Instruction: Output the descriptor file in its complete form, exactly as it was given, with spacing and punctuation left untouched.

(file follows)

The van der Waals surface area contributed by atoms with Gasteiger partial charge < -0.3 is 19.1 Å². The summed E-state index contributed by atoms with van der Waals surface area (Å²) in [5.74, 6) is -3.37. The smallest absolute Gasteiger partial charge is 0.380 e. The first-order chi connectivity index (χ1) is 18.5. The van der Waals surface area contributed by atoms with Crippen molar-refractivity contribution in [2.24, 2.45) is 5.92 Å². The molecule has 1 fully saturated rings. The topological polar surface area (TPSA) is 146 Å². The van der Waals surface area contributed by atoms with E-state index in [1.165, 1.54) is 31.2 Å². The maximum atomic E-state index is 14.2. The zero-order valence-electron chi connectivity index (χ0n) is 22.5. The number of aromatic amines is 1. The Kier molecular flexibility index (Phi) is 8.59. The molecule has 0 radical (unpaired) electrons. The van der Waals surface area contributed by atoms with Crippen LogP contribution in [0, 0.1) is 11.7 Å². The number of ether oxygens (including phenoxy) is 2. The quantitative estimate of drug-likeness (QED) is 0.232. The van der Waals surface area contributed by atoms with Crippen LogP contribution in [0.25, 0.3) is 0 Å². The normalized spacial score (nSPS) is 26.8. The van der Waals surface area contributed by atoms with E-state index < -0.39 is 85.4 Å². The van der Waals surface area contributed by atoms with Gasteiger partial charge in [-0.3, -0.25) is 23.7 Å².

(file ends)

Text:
The van der Waals surface area contributed by atoms with Gasteiger partial charge < -0.3 is 19.1 Å². The summed E-state index contributed by atoms with van der Waals surface area (Å²) in [5.74, 6) is -3.37. The smallest absolute Gasteiger partial charge is 0.380 e. The first-order chi connectivity index (χ1) is 18.5. The van der Waals surface area contributed by atoms with Crippen molar-refractivity contribution in [2.24, 2.45) is 5.92 Å². The molecule has 1 fully saturated rings. The topological polar surface area (TPSA) is 146 Å². The van der Waals surface area contributed by atoms with E-state index in [1.165, 1.54) is 31.2 Å². The maximum atomic E-state index is 14.2. The zero-order valence-electron chi connectivity index (χ0n) is 22.5. The number of aromatic amines is 1. The Kier molecular flexibility index (Phi) is 8.59. The molecule has 0 radical (unpaired) electrons. The van der Waals surface area contributed by atoms with Crippen LogP contribution in [0, 0.1) is 11.7 Å². The number of ether oxygens (including phenoxy) is 2. The quantitative estimate of drug-likeness (QED) is 0.232. The van der Waals surface area contributed by atoms with Crippen LogP contribution in [0.25, 0.3) is 0 Å². The normalized spacial score (nSPS) is 26.8. The van der Waals surface area contributed by atoms with E-state index < -0.39 is 85.4 Å². The van der Waals surface area contributed by atoms with Gasteiger partial charge in [-0.3, -0.25) is 23.7 Å².